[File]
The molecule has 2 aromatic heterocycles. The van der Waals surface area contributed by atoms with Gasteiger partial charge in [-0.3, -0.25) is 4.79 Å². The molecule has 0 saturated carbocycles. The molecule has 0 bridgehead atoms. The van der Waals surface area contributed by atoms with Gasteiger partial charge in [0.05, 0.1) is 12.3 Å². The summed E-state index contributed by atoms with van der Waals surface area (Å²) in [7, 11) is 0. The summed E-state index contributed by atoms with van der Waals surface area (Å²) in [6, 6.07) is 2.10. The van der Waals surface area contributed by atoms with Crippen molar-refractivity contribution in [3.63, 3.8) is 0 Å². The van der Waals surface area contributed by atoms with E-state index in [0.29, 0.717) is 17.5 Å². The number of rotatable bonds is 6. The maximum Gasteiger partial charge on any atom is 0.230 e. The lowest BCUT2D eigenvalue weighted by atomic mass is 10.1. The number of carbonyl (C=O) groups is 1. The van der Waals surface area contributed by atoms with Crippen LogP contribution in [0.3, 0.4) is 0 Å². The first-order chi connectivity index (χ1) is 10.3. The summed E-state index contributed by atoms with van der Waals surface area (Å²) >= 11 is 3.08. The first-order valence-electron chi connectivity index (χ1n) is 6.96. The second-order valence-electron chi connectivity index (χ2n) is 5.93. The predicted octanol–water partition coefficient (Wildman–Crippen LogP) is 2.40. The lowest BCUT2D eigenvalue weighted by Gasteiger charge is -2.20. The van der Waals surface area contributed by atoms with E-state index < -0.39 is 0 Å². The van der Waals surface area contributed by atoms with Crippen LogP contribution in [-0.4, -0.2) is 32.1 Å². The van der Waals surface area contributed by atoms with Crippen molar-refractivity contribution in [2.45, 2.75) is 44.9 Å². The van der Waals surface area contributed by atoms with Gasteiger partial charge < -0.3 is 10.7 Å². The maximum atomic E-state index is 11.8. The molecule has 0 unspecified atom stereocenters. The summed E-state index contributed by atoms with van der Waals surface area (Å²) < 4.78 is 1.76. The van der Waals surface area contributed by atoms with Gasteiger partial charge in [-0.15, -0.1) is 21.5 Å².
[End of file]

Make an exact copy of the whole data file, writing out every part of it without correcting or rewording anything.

The molecule has 2 aromatic heterocycles. The van der Waals surface area contributed by atoms with Gasteiger partial charge in [-0.3, -0.25) is 4.79 Å². The molecule has 0 saturated carbocycles. The molecule has 0 bridgehead atoms. The van der Waals surface area contributed by atoms with Gasteiger partial charge in [0.05, 0.1) is 12.3 Å². The summed E-state index contributed by atoms with van der Waals surface area (Å²) in [7, 11) is 0. The summed E-state index contributed by atoms with van der Waals surface area (Å²) in [6, 6.07) is 2.10. The van der Waals surface area contributed by atoms with Crippen molar-refractivity contribution in [3.63, 3.8) is 0 Å². The van der Waals surface area contributed by atoms with E-state index in [0.29, 0.717) is 17.5 Å². The number of rotatable bonds is 6. The maximum Gasteiger partial charge on any atom is 0.230 e. The lowest BCUT2D eigenvalue weighted by atomic mass is 10.1. The number of carbonyl (C=O) groups is 1. The van der Waals surface area contributed by atoms with Crippen LogP contribution in [0.3, 0.4) is 0 Å². The first-order chi connectivity index (χ1) is 10.3. The summed E-state index contributed by atoms with van der Waals surface area (Å²) >= 11 is 3.08. The first-order valence-electron chi connectivity index (χ1n) is 6.96. The second-order valence-electron chi connectivity index (χ2n) is 5.93. The predicted octanol–water partition coefficient (Wildman–Crippen LogP) is 2.40. The lowest BCUT2D eigenvalue weighted by Gasteiger charge is -2.20. The van der Waals surface area contributed by atoms with E-state index < -0.39 is 0 Å². The van der Waals surface area contributed by atoms with Crippen LogP contribution in [-0.4, -0.2) is 32.1 Å². The van der Waals surface area contributed by atoms with Crippen molar-refractivity contribution in [2.45, 2.75) is 44.9 Å². The van der Waals surface area contributed by atoms with Gasteiger partial charge < -0.3 is 10.7 Å². The maximum atomic E-state index is 11.8. The molecule has 0 unspecified atom stereocenters. The summed E-state index contributed by atoms with van der Waals surface area (Å²) < 4.78 is 1.76. The van der Waals surface area contributed by atoms with Gasteiger partial charge in [-0.15, -0.1) is 21.5 Å².